June 30, 2010 By Russell Nichols
In the 2008 general election, nearly 15,000 ballots in Arizona were tossed out because people voted at the wrong polling place, according to the Secretary of State's Office.
To avoid those problems in the future, officials in Yavapai County, Ariz., launched a pilot project that tested six new electronic poll books at three locations for special elections Tuesday, May 18. Rolled out for the first time in the state, the high-tech devices centralize voter rolls in a single database so poll workers can save paper and easily direct prospective voters to the right precincts.
"Our ultimate goal is to facilitate our voters a lot faster with less resources," said Yavapai County Recorder Ana Wayman-Trujillo.
Using a portion of a federal Help America Vote Act grant through the Arizona Secretary of State's Office, the county purchased a total of 110 e-poll books with plans to put at least two in every polling place by the November elections, Wayman-Trujillo said. The e-poll books promote a paperless voter experience, she added, enabling poll workers to identify voters and track voting histories simply by scanning a driver's license or state identification card. A window for electronic signatures replaces a signature roster.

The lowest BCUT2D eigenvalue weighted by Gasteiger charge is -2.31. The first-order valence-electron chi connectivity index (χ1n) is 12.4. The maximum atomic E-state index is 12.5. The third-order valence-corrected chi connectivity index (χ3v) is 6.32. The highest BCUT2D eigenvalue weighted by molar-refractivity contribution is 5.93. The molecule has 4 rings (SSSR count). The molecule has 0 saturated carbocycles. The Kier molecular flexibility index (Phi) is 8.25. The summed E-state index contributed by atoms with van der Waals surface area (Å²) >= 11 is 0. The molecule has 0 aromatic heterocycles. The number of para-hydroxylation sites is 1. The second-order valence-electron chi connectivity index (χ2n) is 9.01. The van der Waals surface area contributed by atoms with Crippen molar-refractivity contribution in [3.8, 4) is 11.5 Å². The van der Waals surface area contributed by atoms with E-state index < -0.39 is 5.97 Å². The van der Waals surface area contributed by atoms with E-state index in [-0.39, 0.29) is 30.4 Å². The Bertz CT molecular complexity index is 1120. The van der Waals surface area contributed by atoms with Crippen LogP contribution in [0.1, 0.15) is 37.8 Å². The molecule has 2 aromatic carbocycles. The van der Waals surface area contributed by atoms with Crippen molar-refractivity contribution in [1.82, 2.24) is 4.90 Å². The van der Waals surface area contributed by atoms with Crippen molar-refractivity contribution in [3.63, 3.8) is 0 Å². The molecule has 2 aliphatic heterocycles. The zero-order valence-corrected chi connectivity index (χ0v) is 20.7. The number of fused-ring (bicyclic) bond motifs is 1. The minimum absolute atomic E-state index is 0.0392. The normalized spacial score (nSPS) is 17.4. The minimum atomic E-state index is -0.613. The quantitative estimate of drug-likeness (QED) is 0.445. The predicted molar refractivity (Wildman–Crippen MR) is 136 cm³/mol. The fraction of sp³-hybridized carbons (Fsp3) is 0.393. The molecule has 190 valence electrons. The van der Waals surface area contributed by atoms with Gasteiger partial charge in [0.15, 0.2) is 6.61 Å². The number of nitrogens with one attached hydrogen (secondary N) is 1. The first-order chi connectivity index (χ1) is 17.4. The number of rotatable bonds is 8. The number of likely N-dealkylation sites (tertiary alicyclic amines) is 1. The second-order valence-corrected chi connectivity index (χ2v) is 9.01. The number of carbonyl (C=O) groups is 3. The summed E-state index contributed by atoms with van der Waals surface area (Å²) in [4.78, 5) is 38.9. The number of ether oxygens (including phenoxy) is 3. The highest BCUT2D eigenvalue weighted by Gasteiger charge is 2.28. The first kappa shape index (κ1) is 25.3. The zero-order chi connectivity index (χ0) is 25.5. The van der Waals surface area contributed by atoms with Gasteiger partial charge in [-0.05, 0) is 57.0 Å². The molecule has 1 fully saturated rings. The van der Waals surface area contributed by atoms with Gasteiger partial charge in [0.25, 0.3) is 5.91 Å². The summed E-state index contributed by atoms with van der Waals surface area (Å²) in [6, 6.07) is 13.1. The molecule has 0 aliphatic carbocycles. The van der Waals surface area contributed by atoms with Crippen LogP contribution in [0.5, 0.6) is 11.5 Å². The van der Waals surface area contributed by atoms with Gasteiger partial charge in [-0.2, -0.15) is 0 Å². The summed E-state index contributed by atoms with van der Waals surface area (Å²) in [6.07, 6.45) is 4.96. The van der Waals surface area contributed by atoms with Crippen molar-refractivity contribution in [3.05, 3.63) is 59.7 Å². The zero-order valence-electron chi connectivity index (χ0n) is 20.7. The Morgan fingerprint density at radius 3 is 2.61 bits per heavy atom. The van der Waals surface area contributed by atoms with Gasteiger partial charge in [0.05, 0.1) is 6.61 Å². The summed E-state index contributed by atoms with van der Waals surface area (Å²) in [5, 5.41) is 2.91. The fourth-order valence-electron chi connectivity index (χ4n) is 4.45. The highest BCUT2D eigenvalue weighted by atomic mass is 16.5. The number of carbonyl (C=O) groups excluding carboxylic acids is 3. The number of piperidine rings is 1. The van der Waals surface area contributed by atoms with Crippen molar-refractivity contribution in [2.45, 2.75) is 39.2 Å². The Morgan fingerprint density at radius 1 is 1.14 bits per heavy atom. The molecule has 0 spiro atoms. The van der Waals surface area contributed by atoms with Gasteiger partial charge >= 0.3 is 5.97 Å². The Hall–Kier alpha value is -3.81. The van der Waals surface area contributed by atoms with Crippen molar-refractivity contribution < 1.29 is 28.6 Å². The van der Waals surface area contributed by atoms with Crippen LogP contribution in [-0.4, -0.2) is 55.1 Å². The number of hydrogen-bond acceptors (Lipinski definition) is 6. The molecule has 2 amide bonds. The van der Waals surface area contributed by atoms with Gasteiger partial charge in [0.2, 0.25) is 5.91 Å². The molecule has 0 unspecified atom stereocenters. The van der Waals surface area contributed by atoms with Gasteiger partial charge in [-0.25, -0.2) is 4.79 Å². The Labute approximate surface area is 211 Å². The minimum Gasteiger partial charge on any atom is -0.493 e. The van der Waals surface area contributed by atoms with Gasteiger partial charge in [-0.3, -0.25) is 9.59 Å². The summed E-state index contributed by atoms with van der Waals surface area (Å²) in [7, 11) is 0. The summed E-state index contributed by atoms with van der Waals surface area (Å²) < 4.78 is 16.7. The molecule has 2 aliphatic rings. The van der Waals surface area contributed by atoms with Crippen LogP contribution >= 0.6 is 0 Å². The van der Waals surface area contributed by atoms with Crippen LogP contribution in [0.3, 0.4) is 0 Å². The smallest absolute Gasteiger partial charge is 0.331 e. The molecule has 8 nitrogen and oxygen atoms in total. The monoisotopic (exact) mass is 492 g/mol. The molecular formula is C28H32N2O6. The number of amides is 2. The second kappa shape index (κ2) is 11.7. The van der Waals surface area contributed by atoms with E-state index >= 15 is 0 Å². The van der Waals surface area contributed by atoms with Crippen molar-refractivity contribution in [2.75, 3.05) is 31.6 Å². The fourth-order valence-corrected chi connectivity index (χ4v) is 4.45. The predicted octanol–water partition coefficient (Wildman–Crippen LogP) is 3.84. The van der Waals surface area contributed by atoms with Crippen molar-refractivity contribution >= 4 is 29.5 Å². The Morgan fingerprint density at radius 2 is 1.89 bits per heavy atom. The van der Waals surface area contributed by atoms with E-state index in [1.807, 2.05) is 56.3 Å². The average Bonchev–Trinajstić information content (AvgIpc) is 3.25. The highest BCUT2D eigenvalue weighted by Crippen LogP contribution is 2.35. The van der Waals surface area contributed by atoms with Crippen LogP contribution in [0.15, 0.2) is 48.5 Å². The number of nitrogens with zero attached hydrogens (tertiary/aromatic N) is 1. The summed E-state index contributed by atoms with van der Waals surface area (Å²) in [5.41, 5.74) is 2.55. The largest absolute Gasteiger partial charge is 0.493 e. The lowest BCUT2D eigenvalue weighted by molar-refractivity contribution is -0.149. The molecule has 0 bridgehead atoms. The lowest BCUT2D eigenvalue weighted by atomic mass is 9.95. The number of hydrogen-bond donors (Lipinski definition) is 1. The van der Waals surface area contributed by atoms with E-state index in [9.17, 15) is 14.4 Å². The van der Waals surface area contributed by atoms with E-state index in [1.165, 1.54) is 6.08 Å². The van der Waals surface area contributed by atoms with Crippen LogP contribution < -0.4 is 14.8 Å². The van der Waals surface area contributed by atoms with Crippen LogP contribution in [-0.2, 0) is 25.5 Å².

"We love our poll workers, but sometimes people don't spell their names right or miss their name in the poll book," she said. "The system uses a bar-code system that immediately tells you if you're registered, in what precinct and the style of ballot you need. It's really going to streamline the way things are done."
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